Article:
A photo of the "last" Japanese river otter
The 2009 sketch
The 2020 infrared trail camera possibly showing an otter
Japanese river otter
Lutra lutra whiteleyi
The Japanese River Otter (Lutra lutra whiteleyi) is a supposedly extinct subspecies (or arguably its own species) of otter that lived throughout Japan. The Japanese river otter had round eyes, webbed paws, brownish tea-coloured fur, a body length of about 70 centimetres and a thick tail about 45 centimetres long. It inhabited the ocean as well as rivers and marshes, where it fed on fish, crayfish, and crabs. They were nocturnal, only leaving the den after dark for food.
Due to overhunting and habitat destruction, Japanese river otters were declared extinct in 2012. The last "official" sighting was in 1979, when a Japanese river otter was photographed at the mouth of the Shinjo River in the sparsely populated Kōchi Prefecture.
In December of 1991, the Japanese ministry of environment and the Kōchi Prefectural government started a search for Japanese river otters. Although they were unsuccessful in photographing or capturing a specimen, they found three different trackways and 10 excrement samples. DNA testing on the hair showed it did come from an otter.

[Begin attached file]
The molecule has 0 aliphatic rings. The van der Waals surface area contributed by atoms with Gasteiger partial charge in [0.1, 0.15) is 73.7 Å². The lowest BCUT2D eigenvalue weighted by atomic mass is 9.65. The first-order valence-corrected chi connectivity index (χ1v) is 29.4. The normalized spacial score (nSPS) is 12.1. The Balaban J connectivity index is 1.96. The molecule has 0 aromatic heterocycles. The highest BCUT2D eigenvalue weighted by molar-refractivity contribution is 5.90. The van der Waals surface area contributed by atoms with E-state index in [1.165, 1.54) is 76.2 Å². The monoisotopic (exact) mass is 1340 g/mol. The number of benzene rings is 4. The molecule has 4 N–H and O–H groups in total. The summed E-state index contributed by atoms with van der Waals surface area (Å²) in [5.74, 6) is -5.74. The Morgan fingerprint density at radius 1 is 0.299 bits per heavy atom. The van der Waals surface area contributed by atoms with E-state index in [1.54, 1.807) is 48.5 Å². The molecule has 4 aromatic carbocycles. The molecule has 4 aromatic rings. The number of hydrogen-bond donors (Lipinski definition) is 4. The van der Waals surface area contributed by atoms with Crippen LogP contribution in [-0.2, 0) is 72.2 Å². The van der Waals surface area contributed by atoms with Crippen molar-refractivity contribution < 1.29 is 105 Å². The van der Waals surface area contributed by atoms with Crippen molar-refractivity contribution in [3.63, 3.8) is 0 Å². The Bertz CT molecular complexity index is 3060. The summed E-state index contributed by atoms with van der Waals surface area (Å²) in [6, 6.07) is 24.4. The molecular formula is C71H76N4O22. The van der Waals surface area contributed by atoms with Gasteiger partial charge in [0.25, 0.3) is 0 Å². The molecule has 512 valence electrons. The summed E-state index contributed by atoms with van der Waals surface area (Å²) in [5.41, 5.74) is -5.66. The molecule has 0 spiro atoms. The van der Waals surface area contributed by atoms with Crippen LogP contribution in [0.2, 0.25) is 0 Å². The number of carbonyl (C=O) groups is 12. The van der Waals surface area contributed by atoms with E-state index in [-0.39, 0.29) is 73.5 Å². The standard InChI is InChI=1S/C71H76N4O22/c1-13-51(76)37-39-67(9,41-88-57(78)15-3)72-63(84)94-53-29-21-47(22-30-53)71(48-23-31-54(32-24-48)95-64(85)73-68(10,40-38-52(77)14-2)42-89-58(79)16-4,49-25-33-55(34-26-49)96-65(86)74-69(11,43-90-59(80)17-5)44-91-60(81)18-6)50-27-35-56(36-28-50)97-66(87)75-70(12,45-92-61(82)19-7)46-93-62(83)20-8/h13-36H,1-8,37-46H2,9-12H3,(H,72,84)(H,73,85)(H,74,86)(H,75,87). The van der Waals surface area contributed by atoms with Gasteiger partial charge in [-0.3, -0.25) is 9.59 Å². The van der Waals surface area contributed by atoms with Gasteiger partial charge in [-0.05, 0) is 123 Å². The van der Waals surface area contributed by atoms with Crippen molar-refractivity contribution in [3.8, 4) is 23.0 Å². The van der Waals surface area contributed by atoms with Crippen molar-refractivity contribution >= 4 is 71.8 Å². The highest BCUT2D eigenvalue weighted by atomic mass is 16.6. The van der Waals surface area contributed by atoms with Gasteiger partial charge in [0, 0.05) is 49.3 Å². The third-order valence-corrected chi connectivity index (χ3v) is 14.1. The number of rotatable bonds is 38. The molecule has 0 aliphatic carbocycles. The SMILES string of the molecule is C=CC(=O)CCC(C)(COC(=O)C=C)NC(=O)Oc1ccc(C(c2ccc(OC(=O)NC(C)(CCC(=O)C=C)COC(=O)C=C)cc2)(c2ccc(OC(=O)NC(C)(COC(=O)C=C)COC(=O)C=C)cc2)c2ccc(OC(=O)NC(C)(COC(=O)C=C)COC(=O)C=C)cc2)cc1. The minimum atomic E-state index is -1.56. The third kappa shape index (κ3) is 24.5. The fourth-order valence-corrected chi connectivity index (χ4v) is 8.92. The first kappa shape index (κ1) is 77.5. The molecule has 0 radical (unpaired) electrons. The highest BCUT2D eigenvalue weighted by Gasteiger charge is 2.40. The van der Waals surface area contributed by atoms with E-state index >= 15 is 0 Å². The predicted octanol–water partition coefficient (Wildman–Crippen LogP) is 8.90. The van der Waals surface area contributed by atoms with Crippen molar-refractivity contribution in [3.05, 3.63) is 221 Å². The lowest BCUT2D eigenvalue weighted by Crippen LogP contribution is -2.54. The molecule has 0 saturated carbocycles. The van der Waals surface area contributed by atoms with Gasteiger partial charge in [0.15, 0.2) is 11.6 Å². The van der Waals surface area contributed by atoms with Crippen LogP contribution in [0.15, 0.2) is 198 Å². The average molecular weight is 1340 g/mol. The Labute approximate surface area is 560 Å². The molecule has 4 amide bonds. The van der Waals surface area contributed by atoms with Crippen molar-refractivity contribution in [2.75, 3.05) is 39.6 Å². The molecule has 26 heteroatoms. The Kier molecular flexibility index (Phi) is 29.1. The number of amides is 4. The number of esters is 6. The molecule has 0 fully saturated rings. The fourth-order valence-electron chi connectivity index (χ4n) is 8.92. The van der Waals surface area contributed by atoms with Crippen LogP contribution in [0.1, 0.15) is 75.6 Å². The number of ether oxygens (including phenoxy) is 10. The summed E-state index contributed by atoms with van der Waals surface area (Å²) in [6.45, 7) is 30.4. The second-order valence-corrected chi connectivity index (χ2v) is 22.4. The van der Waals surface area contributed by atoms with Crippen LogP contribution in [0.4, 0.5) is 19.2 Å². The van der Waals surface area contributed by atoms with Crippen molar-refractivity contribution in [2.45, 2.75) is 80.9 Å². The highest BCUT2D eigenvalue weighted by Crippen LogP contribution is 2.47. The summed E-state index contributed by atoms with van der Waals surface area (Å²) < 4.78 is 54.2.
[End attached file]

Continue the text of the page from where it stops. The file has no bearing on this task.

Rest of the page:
Two years after the hair and excrement samples were found, a group of zoologists found a sample of otter urine. This is important since otters tend to urinate during mating, implying there is more than one remaining otter.
In 2009, an artist from Shikoku claimed to have witnessed a Japanese river otter and drew it in detail. Yoshihiko Machida, a professor from the University of Kōchi believed him to be "highly trustable." His drawing also included very obscure details about the Japanese river otter's appearance, like its wide, conical tail.
In the 2010s, sightings increased across southern Japan, particularly around the Ehime and Nagasaki Prefectures, with more than 15 sightings in 2012 alone. In 2017, an otter was filmed on a trail camera on Tsushima Island, in the Nagasaki Prefecture. Some dismissed the video as showing a sea otter, but this is unlikely, as they don't live in the area. A more likely explanation is a vagrant Eurasian otter, which could have been blown off course from South Korea.
In October of 2020, the Japanese Otter Club, a group of amateur naturalists and researchers set up a series of infrared trail cameras near a group of claw marks and burrows on a bank off the Niyudo River. Burrowing is a known behaviour in otters, though no other animals in the area build burrows. Surprisingly, they managed to photograph what appears to be an otter (above).